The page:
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Content tagged with "salamander"

A Salamander Went a Courtin'

Did you know that as you sleep this month, there may be a tiger mating in a nearby pond or marsh?

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Amphibians and Reptiles

You know them as frogs, toads, snakes, turtles and lizards. Get acquainted with all of Missouri's fascinating herptiles, including 43 amphibians and 75 species and subspecies of reptiles.

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Image of a cave salamander

Cave Salamander

Eurycea lucifuga
This common amphibian of the Ozark Plateau lives in caves, springs and rocky streams. Recognize it by its normally bright orange skin dotted with dark brown or black spots.

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Photo of a central newt adult on a plastic aquarium plant.

Central Newt

Notophthalmus viridescens louisianensis
A small, olive-brown salamander with a fascinating life cycle, the central newt lives in and around woodland ponds and swamps in all but our far northwestern counties.

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Photo of a central newt adult suspended in water.

Central Newt (Adult)

The adult central newt lacks gills and costal grooves (vertical grooves along the sides). The back is olive brown. Numerous small black spots usually cover the body. A dark line runs from the nostril through the eye to the forelimbs.

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Photo of a central newt adult on a plastic aquarium plant.

Central Newt (Adult)

A small, olive-brown salamander with a fascinating life cycle, the central newt lives in and around woodland ponds and swamps in all but our far northwestern counties.

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Photo of a central newt eft on a leaf.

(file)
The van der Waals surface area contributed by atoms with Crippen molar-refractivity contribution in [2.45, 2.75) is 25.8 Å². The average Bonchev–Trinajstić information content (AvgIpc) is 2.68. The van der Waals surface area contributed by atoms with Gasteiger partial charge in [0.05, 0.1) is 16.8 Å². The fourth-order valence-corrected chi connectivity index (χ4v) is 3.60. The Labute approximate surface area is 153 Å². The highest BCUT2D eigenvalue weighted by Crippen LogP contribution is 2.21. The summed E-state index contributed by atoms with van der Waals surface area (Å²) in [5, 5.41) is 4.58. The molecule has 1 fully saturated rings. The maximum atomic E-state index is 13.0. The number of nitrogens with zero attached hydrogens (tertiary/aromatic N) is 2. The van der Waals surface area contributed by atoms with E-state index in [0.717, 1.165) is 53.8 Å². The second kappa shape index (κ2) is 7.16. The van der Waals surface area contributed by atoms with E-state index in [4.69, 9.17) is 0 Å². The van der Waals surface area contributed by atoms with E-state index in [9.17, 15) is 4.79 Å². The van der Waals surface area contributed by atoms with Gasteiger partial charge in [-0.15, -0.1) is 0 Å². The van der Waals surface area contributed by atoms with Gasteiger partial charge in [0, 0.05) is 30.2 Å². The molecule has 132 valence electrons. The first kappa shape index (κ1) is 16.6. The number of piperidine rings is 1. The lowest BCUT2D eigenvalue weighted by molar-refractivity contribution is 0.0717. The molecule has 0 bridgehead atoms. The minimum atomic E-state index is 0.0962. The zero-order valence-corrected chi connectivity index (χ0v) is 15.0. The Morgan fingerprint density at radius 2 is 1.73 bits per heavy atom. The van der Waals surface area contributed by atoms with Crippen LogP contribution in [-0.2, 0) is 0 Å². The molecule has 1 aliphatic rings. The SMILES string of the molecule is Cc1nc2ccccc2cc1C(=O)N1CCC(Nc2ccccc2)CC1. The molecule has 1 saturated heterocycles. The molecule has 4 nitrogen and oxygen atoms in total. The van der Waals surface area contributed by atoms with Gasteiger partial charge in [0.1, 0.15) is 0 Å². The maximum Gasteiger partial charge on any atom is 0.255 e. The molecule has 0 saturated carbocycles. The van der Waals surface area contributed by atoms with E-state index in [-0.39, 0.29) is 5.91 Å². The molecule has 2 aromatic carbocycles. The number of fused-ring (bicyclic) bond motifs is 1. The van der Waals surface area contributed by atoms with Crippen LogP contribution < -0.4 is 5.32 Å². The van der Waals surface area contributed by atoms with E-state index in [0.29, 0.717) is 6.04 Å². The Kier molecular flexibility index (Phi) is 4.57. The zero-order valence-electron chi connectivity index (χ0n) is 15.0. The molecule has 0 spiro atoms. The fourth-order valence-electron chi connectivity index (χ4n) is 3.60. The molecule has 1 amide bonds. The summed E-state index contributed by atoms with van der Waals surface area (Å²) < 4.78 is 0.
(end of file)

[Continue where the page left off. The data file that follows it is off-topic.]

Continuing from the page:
Central Newt (Eft)

During their terrestrial “eft” stage, central newts take shelter under logs, rocks, or piles of dead leaves in wooded areas and may travel far from the ponds they hatched in.

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Photo of a central newt eft sticking out its tongue.

Central Newt (Eft)

During their terrestrial “eft” stage, central newts eat small insects and tiny snails they find under logs and rocks.

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Photo of a central newt eft on a white background.

Central Newt (Eft)

Central newts have a complex life cycle. Upon hatching from eggs laid on aquatic plants, they live their first few months as aquatic larvae with feathery external gills. In late July or early August, they transform into land-dwelling efts. After living 2–3 years on land, they return to a pond or swamp, change into aquatic adults, and spend the rest of their lives mostly in water.

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Photo of a central newt eft showing bumpy skin.

Central Newt (Eft)

Central newts live on land in the middle, or “eft” stage of their life cycle. Efts are dull brown to reddish brown, with a rounded (not flattened) tail and rough skin.

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